Let’s begin with an overview: VIA Rail’s Canadian operates using a fleet of Budd-built stainless steel passenger cars, most of which were originally built for Canadian Pacific in the early 1950s. CP first launched The Canadian, with its brand new fleet of stainless steel streamlined passenger cars, in 1955. It’s amazing to realize these very same cars are still in service today, albeit on a different route (VIA’s Canadian follows the route of CN’s Super Continental, rather than the traditional CP route). They were all rebuilt in the early 1990s and were upgraded to be powered and heated by electricity produced in the locomotives, called “Head End Power” or “HEP” (pronounced “hèp”, not “h-e-p”). At the same time they were given a new VIA designation as the “HEP1” fleet. Prior to that they had been heated by steam produced in the locomotives; a hold-over from the days of steam engines, early passenger diesels had steam generators on board to produce steam that was piped along the train to radiators in the passenger cars. Electricity was produced by axle-mounted generators recharging large batteries.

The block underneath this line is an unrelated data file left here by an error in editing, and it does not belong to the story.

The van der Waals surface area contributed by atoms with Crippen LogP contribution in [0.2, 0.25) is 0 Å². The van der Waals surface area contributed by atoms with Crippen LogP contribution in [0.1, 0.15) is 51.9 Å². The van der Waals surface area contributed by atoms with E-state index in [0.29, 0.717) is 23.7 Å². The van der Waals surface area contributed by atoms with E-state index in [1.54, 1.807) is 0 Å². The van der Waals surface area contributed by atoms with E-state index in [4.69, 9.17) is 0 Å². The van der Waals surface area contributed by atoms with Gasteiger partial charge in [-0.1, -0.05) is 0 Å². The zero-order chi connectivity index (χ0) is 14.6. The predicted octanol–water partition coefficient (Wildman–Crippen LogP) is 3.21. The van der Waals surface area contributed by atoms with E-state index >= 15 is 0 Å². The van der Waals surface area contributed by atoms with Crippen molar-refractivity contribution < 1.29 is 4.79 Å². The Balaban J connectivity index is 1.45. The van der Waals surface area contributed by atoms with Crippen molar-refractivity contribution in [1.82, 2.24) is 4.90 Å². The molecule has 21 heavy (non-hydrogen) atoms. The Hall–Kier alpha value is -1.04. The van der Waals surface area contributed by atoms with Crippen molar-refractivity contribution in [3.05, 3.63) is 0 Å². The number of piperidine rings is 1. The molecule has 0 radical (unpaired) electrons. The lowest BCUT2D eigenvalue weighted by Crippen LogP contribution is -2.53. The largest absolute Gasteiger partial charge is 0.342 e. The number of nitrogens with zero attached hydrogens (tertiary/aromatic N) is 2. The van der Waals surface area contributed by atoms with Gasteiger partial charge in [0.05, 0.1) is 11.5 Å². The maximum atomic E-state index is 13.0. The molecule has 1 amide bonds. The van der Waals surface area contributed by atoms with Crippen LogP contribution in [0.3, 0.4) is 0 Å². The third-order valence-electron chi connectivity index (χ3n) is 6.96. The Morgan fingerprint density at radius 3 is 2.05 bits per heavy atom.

There have been many small interior modifications to the cars over the years, including new upholstery and carpets, modifications to the layout of the Skyline dome cars, the addition of showers in the sleeping cars, and the removal of some archaic features like the little cubbies to leave your shoes out for shining, and more recently the ashtrays. Yet amazingly, the overall interior design and layout is virtually identical to the way the cars were when they were built. This provides for a fantastic opportunity to really get a flavour for what long-distance train travel has been like for the last 60 years.